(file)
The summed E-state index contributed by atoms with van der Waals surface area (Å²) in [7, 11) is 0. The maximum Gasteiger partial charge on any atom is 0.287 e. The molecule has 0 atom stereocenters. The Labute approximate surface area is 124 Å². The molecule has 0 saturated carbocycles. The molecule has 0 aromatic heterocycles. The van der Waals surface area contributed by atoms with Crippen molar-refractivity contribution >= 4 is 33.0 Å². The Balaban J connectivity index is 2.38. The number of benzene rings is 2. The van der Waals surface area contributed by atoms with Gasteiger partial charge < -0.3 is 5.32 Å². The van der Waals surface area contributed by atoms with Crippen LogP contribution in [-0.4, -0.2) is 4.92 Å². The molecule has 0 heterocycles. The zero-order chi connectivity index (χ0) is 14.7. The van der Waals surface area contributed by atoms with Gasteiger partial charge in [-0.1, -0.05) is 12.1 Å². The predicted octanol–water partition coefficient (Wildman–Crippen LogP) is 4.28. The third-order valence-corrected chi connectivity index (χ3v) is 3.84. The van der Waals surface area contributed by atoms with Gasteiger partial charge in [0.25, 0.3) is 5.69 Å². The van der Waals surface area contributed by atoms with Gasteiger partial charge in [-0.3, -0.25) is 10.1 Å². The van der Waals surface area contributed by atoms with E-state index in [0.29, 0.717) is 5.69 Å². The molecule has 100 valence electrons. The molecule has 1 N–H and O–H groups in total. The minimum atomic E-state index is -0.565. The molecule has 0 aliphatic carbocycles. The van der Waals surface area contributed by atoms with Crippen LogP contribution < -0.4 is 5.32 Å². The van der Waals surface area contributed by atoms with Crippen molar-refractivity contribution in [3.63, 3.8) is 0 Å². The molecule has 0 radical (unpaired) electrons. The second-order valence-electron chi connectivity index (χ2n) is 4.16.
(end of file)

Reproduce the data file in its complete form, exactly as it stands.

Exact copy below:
The summed E-state index contributed by atoms with van der Waals surface area (Å²) in [7, 11) is 0. The maximum Gasteiger partial charge on any atom is 0.287 e. The molecule has 0 atom stereocenters. The Labute approximate surface area is 124 Å². The molecule has 0 saturated carbocycles. The molecule has 0 aromatic heterocycles. The van der Waals surface area contributed by atoms with Crippen molar-refractivity contribution >= 4 is 33.0 Å². The Balaban J connectivity index is 2.38. The number of benzene rings is 2. The van der Waals surface area contributed by atoms with Gasteiger partial charge < -0.3 is 5.32 Å². The van der Waals surface area contributed by atoms with Crippen LogP contribution in [-0.4, -0.2) is 4.92 Å². The molecule has 0 heterocycles. The zero-order chi connectivity index (χ0) is 14.7. The van der Waals surface area contributed by atoms with Gasteiger partial charge in [-0.1, -0.05) is 12.1 Å². The predicted octanol–water partition coefficient (Wildman–Crippen LogP) is 4.28. The third-order valence-corrected chi connectivity index (χ3v) is 3.84. The van der Waals surface area contributed by atoms with Gasteiger partial charge in [0.25, 0.3) is 5.69 Å². The van der Waals surface area contributed by atoms with Gasteiger partial charge in [-0.3, -0.25) is 10.1 Å². The van der Waals surface area contributed by atoms with E-state index in [0.29, 0.717) is 5.69 Å². The molecule has 100 valence electrons. The molecule has 1 N–H and O–H groups in total. The minimum atomic E-state index is -0.565. The molecule has 0 aliphatic carbocycles. The van der Waals surface area contributed by atoms with Crippen LogP contribution < -0.4 is 5.32 Å². The van der Waals surface area contributed by atoms with Crippen molar-refractivity contribution in [3.63, 3.8) is 0 Å². The molecule has 0 radical (unpaired) electrons. The second-order valence-electron chi connectivity index (χ2n) is 4.16.